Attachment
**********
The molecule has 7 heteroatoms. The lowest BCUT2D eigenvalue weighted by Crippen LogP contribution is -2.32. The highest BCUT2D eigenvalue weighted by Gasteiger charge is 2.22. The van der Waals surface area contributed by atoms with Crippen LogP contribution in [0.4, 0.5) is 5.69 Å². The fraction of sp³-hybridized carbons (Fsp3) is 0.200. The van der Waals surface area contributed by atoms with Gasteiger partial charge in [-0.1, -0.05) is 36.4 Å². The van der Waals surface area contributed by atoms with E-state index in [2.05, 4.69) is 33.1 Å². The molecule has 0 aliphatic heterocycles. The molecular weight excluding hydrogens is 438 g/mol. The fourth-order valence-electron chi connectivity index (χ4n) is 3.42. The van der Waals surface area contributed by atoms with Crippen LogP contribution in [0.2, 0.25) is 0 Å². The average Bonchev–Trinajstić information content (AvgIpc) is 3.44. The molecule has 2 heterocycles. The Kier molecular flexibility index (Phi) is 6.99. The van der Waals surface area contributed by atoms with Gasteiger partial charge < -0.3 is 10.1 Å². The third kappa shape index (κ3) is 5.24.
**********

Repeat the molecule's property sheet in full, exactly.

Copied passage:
The molecule has 7 heteroatoms. The lowest BCUT2D eigenvalue weighted by Crippen LogP contribution is -2.32. The highest BCUT2D eigenvalue weighted by Gasteiger charge is 2.22. The van der Waals surface area contributed by atoms with Crippen LogP contribution in [0.4, 0.5) is 5.69 Å². The fraction of sp³-hybridized carbons (Fsp3) is 0.200. The van der Waals surface area contributed by atoms with Gasteiger partial charge in [-0.1, -0.05) is 36.4 Å². The van der Waals surface area contributed by atoms with E-state index in [2.05, 4.69) is 33.1 Å². The molecule has 0 aliphatic heterocycles. The molecular weight excluding hydrogens is 438 g/mol. The fourth-order valence-electron chi connectivity index (χ4n) is 3.42. The van der Waals surface area contributed by atoms with Crippen LogP contribution in [0.2, 0.25) is 0 Å². The average Bonchev–Trinajstić information content (AvgIpc) is 3.44. The molecule has 2 heterocycles. The Kier molecular flexibility index (Phi) is 6.99. The van der Waals surface area contributed by atoms with Gasteiger partial charge < -0.3 is 10.1 Å². The third kappa shape index (κ3) is 5.24.